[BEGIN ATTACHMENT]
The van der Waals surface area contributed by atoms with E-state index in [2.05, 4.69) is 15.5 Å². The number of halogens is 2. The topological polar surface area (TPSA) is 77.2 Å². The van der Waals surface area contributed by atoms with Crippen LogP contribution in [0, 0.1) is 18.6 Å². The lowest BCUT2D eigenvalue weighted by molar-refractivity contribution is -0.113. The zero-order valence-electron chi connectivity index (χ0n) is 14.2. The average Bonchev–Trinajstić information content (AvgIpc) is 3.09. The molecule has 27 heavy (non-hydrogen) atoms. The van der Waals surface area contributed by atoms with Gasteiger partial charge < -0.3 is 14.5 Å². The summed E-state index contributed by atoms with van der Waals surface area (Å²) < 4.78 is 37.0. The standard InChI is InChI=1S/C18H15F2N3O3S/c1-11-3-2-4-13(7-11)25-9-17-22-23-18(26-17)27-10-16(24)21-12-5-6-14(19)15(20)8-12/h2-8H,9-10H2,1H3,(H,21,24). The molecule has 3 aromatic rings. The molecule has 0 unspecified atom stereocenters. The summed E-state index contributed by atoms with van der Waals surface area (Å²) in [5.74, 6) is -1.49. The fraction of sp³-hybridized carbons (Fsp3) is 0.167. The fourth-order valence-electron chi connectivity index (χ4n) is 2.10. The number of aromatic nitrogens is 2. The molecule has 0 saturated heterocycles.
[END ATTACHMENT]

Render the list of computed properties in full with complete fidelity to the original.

The van der Waals surface area contributed by atoms with E-state index in [2.05, 4.69) is 15.5 Å². The number of halogens is 2. The topological polar surface area (TPSA) is 77.2 Å². The van der Waals surface area contributed by atoms with Crippen LogP contribution in [0, 0.1) is 18.6 Å². The lowest BCUT2D eigenvalue weighted by molar-refractivity contribution is -0.113. The zero-order valence-electron chi connectivity index (χ0n) is 14.2. The average Bonchev–Trinajstić information content (AvgIpc) is 3.09. The molecule has 27 heavy (non-hydrogen) atoms. The van der Waals surface area contributed by atoms with Gasteiger partial charge < -0.3 is 14.5 Å². The summed E-state index contributed by atoms with van der Waals surface area (Å²) < 4.78 is 37.0. The standard InChI is InChI=1S/C18H15F2N3O3S/c1-11-3-2-4-13(7-11)25-9-17-22-23-18(26-17)27-10-16(24)21-12-5-6-14(19)15(20)8-12/h2-8H,9-10H2,1H3,(H,21,24). The molecule has 3 aromatic rings. The molecule has 0 unspecified atom stereocenters. The summed E-state index contributed by atoms with van der Waals surface area (Å²) in [5.74, 6) is -1.49. The fraction of sp³-hybridized carbons (Fsp3) is 0.167. The fourth-order valence-electron chi connectivity index (χ4n) is 2.10. The number of aromatic nitrogens is 2. The molecule has 0 saturated heterocycles.